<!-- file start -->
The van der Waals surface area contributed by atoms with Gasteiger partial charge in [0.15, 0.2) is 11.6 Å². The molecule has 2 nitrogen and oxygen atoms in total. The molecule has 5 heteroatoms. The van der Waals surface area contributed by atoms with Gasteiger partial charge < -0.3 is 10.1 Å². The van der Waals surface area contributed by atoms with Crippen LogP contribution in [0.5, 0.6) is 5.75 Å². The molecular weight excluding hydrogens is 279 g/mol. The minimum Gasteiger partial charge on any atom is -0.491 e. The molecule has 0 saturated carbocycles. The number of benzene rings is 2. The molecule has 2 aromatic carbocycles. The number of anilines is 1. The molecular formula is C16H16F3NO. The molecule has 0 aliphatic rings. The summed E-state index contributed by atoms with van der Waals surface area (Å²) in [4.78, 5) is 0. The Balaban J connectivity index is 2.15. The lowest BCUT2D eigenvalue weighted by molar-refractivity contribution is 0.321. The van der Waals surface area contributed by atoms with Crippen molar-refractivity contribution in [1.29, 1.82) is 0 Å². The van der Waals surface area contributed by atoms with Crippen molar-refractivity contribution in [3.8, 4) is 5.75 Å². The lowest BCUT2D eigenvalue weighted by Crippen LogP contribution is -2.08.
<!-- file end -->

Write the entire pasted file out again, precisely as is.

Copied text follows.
The van der Waals surface area contributed by atoms with Gasteiger partial charge in [0.15, 0.2) is 11.6 Å². The molecule has 2 nitrogen and oxygen atoms in total. The molecule has 5 heteroatoms. The van der Waals surface area contributed by atoms with Gasteiger partial charge < -0.3 is 10.1 Å². The van der Waals surface area contributed by atoms with Crippen LogP contribution in [0.5, 0.6) is 5.75 Å². The molecular weight excluding hydrogens is 279 g/mol. The minimum Gasteiger partial charge on any atom is -0.491 e. The molecule has 0 saturated carbocycles. The number of benzene rings is 2. The molecule has 2 aromatic carbocycles. The number of anilines is 1. The molecular formula is C16H16F3NO. The molecule has 0 aliphatic rings. The summed E-state index contributed by atoms with van der Waals surface area (Å²) in [4.78, 5) is 0. The Balaban J connectivity index is 2.15. The lowest BCUT2D eigenvalue weighted by molar-refractivity contribution is 0.321. The van der Waals surface area contributed by atoms with Crippen molar-refractivity contribution in [1.29, 1.82) is 0 Å². The van der Waals surface area contributed by atoms with Crippen molar-refractivity contribution in [3.8, 4) is 5.75 Å². The lowest BCUT2D eigenvalue weighted by Crippen LogP contribution is -2.08.